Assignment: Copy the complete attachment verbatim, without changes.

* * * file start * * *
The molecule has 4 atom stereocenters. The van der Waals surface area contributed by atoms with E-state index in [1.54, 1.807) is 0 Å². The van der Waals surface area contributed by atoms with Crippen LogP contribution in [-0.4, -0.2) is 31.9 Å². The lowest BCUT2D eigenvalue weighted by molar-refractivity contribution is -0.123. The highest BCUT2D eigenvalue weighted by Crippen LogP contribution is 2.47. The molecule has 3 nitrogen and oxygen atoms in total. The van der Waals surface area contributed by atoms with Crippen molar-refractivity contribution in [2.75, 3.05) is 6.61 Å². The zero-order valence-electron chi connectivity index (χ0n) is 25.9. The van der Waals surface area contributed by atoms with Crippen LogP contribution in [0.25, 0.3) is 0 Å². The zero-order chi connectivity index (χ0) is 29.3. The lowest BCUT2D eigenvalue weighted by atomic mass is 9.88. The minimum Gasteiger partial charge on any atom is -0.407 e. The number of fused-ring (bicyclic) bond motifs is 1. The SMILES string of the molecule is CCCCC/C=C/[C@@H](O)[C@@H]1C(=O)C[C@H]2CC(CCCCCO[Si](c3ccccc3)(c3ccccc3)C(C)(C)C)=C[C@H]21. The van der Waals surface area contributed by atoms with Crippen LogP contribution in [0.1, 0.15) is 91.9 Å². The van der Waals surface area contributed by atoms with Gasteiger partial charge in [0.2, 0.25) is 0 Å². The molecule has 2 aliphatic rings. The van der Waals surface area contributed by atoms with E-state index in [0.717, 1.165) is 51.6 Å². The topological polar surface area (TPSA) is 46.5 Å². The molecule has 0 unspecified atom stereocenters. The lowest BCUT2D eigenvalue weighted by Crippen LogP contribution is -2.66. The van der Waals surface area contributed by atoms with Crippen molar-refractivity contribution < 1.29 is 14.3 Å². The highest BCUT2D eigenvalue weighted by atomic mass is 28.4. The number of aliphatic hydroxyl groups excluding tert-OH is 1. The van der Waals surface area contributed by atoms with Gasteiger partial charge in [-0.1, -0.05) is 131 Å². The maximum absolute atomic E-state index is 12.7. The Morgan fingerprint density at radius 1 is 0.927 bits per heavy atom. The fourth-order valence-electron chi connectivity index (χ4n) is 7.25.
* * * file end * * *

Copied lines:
The molecule has 4 atom stereocenters. The van der Waals surface area contributed by atoms with E-state index in [1.54, 1.807) is 0 Å². The van der Waals surface area contributed by atoms with Crippen LogP contribution in [-0.4, -0.2) is 31.9 Å². The lowest BCUT2D eigenvalue weighted by molar-refractivity contribution is -0.123. The highest BCUT2D eigenvalue weighted by Crippen LogP contribution is 2.47. The molecule has 3 nitrogen and oxygen atoms in total. The van der Waals surface area contributed by atoms with Crippen molar-refractivity contribution in [2.75, 3.05) is 6.61 Å². The zero-order valence-electron chi connectivity index (χ0n) is 25.9. The van der Waals surface area contributed by atoms with Crippen LogP contribution in [0.25, 0.3) is 0 Å². The zero-order chi connectivity index (χ0) is 29.3. The lowest BCUT2D eigenvalue weighted by atomic mass is 9.88. The minimum Gasteiger partial charge on any atom is -0.407 e. The number of fused-ring (bicyclic) bond motifs is 1. The SMILES string of the molecule is CCCCC/C=C/[C@@H](O)[C@@H]1C(=O)C[C@H]2CC(CCCCCO[Si](c3ccccc3)(c3ccccc3)C(C)(C)C)=C[C@H]21. The van der Waals surface area contributed by atoms with Crippen LogP contribution in [0.1, 0.15) is 91.9 Å². The van der Waals surface area contributed by atoms with Gasteiger partial charge in [0.2, 0.25) is 0 Å². The molecule has 2 aliphatic rings. The van der Waals surface area contributed by atoms with E-state index in [0.717, 1.165) is 51.6 Å². The topological polar surface area (TPSA) is 46.5 Å². The molecule has 0 unspecified atom stereocenters. The lowest BCUT2D eigenvalue weighted by Crippen LogP contribution is -2.66. The van der Waals surface area contributed by atoms with Crippen molar-refractivity contribution < 1.29 is 14.3 Å². The highest BCUT2D eigenvalue weighted by atomic mass is 28.4. The number of aliphatic hydroxyl groups excluding tert-OH is 1. The van der Waals surface area contributed by atoms with Gasteiger partial charge in [-0.1, -0.05) is 131 Å². The maximum absolute atomic E-state index is 12.7. The Morgan fingerprint density at radius 1 is 0.927 bits per heavy atom. The fourth-order valence-electron chi connectivity index (χ4n) is 7.25.